He’d been doing a great job steering up until then. But as we got closer and closer to the iceberg I paddled more furiously on the right side, trying to overpower my partner’s paddling and move us away from it.
“Please steer away from the iceberg!” the guide shouted.
“Yes, we know!” I shouted back, still digging deep into the water with each stroke. We only got closer to it.
“You’re getting too close!” the guide shouted, “steer away!”
I grunted in response, paddling too hard to speak. Why was this dude steering us towards it? Didn’t he know a chunk could calve off, or it could flip at any time, both possibilities creating a wave that would flip our kayak in a second? That the 90% of it that was under the water could hit us and send us flying? And yet he still steered us towards it.
In a second the guide was in front of us, blocking our way and causing our kayak to actually run into his.
“You can’t get that close to an iceberg!” he said, not exactly shouting, but using the type of firm voice I usually reserve for my students when they aren’t paying attention. “It’s not safe!”
I breathed a sigh of relief. There would be no iceberg-related injures caused by that Frenchman today.
Just like when I went hiking on the Yellow Trail, we met at 9pm. At this time it’s still daylight in Disko Bay in July, with the sun hanging low in the sky. After suiting up in long underwear, dry suits, booties, and spray skirts we were each given a pair of mittens and a paddle and the group of us traipsed through town. The sun hung low in the sky, shining through the grasses and across the local church.
One by one the guide helped us into our kayaks, launching us carefully off the rocks until we were all able to paddle off into the sunset, after a safety briefing, of course. Kayaking in Greenland is not something to be taken lightly. That water is icy.
Around the corner we could see the enormous icebergs of the icefjord, their steep faces reflecting the golden light of the sun, and in the distance a whale spouted and dove.
The water was calm, like glass, and the light reflected in it was stunning, with icebergs dotting the horizon in the distance and my fellow kayakers silhouetted against the sun.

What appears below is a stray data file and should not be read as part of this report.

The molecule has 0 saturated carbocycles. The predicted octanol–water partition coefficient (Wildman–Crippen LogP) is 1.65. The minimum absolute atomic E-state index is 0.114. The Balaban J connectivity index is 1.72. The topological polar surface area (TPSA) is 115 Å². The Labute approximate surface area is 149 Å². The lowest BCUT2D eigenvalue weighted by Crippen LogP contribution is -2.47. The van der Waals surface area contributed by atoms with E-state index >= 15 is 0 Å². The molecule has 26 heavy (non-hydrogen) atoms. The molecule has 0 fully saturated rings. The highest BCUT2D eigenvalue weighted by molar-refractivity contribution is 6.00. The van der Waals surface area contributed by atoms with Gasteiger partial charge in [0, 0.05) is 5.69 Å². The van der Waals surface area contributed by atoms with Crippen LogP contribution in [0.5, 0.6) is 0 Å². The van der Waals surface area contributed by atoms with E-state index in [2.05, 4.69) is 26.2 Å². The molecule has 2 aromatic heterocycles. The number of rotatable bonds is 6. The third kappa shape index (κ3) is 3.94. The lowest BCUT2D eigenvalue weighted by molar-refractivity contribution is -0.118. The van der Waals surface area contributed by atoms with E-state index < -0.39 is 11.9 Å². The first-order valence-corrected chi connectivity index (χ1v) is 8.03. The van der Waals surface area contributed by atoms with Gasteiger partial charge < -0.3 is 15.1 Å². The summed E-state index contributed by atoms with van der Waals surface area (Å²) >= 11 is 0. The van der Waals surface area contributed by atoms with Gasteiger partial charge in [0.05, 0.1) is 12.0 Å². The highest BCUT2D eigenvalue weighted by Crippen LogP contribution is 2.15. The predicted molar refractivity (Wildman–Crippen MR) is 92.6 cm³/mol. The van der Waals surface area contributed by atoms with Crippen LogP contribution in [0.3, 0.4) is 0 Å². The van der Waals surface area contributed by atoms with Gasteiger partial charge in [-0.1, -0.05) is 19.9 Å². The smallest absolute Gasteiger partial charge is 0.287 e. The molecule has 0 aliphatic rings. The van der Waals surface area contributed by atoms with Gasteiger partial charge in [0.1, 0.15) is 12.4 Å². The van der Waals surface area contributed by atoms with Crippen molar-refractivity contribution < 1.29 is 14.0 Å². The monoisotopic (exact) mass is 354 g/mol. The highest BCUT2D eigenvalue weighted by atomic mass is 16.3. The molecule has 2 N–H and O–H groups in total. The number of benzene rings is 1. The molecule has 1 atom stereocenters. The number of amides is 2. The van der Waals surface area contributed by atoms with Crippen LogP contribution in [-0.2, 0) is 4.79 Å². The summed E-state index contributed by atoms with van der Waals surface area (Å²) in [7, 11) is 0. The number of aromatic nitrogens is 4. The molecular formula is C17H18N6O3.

I love being out on the still, still water, low enough to look right across its surface that reflects the sunlight.
We stopped for a rest and rafted up. Our guide served tea and coffee, but in limited amounts because having to pee when you’re in a kayak and a dry suit is not a good thing!
Then he decided to demonstrate an Eskimo roll. There are 38 different types of Eskimo rolls, each differentiated by the position in which you stop and start it. Our guide had been in a competition, and was able to do 8 of the 38 types.
He finished his tea and sealed his hat around his face. He put on his gloves, took a deep breath, and he was gone. He dipped under the surface and then, just as fast, came back up on the other side, triumphant.
“Refreshing!” he said, and I could not possibly imagine sticking my head and entire body in this ice water, even with the dry suit on.
My hands were freezing, and although they provided special wetsuit mittens, they made it too hard to operate my GoPro! So I suffered without them, occasionally blowing on my hands or trying to tuck them into my sleeves a bit to warm them up.
The guide showed us the different types of ice. There’s white ice, which has tons of little air bubbles in it that make it white. Then there’s black ice, which, just like when it’s on a road, you really can’t see at all. It’s solid, with no air bubbles, and thus perfectly clear. In the dark water it blends right in.
He passed it around and when I held it up to the light it gleamed like a diamond.
Then it was time to head back, and the shoreline and coastal houses of Ilulissat glowed in the golden sunlight as we paddled along. We stopped to admire icebergs and take photos.
I spent plenty of time with my paddle resting across my lap while I took photos on my GoPro. I think maybe my kayak buddy got a bit annoyed about that.
And then he tried to kill us. Why couldn’t he just paddle away from the iceberg, like we’d been told, and like we’d done until then? Didn’t he know kayaking in Greenland is dangerous?
But thanks to the careful attention of the guide, we survived, and shortly after found ourselves back at the rocks where we’d started.
Even though we’d been out on the water for a couple of hours, it seemed like no time at all and was over way too quickly. It’s a stunning experience, with that stunning light shining on the towering icebergs, and whales if you’re lucky. Maybe one day I’ll get to go kayaking in Greenland again, preferably with a partner who won’t try to kill us!
Have you gone kayaking somewhere really cool like Greenland? Tell me about it in the comments!
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